I have a confession. I don’t read books anymore. Or rather I read books very rarely, and as I began this blog this morning I wondered was this just me, or was it a symptom of our age?
Like all writers I read a LOT of books when I was young. I spent a childhood immersed in fairy tales, my student life devouring English Lit, my working life reading for publishers and media. By the age of 35 my kitchen housed a library of well over 2000 volumes.
“What are you going to do with all your books?” asked my friends aghast when I told them I was leaving the city to go on the road.
“I’m going to sell them,” I said. And they were shocked that I should do such a terrible thing (more upset it seemed than by my imminent departure).
So they went: all my linguistics text books, the bent-spined Modern Classics, a collection of American novel first editions and illustrated versions of Alice in Wonderland, paperbacks, poetry, philosophy, plays, all the Great Works from Beowulf and Virgil to the latest smart and complicated novels reviewed by the Sunday Times.
After that I just read what I found in various cafes and swapped with fellow travellers. I began to spend time in libraries: leafy courtyards in Mexico; the vast reading rooms of New York. I began writing my own notebooks and forgot about keeping up with High Culture. I stopped reading fiction and started immersing myself in mythology, psychology, deep ecology, stories about people who changed their lives. When I returned and began to write up my own adventures that reading list decreased also.
Re-reading Jung’s Memories, Dreams, Reflections late one night I realised I didn’t want to end up living in a solitary tower like the old psychoanalyst. I realised reading books had become an escape, something I looked forward to at bedtime. Then I saw an old lady reading by lamplight in an armchair in a Suffolk cottage. There was a stack of fiction beside her, mostly detective novels. “She reads for hours,” her daughter told me as we stood there watching her scan the pages oblivious to our presence. And I shuddered.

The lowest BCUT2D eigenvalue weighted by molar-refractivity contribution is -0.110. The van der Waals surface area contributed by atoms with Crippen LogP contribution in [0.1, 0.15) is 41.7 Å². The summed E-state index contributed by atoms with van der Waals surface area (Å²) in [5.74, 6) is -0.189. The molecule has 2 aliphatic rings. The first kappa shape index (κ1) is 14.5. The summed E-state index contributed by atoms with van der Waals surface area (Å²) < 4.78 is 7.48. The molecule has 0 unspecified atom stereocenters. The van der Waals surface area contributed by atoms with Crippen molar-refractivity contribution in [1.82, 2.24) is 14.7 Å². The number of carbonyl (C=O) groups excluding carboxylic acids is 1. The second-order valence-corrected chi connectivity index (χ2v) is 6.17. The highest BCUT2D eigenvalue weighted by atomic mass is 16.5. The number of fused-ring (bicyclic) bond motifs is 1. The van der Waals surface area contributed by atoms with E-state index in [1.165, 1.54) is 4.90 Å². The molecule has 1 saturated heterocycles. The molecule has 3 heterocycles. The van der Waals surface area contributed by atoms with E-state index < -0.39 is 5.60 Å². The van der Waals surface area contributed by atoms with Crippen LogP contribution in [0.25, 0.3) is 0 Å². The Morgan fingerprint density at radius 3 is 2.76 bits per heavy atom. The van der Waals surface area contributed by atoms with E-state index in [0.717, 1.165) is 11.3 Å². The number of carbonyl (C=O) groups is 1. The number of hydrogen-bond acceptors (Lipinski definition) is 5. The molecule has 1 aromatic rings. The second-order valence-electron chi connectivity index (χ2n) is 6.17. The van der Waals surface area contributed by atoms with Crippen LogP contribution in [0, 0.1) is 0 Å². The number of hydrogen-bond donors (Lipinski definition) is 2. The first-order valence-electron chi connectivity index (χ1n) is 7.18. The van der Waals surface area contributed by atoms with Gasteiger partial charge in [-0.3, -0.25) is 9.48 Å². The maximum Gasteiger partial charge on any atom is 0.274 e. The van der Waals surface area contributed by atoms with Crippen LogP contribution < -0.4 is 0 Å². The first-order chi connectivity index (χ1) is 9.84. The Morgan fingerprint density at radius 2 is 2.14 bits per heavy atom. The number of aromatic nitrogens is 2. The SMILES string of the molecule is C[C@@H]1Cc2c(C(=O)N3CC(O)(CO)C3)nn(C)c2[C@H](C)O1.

When I joined Transition shortly afterwards in 2008 I read several of the seminal texts: Rob Hopkins’ The Transition Handbook, Richard Heinberg’s Powerdown and David Korten’s The Great Turning. They shaped a way of looking at communities and the earth I knew nothing about. But once I felt I “got” Transition I was more interested in doing and writing about it than reading theories behind the social, economic and environmental shifts it demanded (though I now read a lot of my fellow bloggers on these subjects). Books about cultural change like The Tipping Point and The Empathic Civilisation frequently revolve around one great idea, sometimes spun out over hundreds of pages. And although those ideas were often really interesting they originated from within a scientific and establishment mindset and often lost my attention.
The truth of the matter is that the way we understand the world and transmit ideas has changed. We don’t need a pages of details once our imagination has been fired up. It’s changed with social media, with the democratisation of writing on the net, but also because we as people are in a time of shift and these often plodding academic texts don’t capture that spirit of the times. They are not written from the front line, in the thick of things, by people who are active catalysts within the collective, as touchstones for change.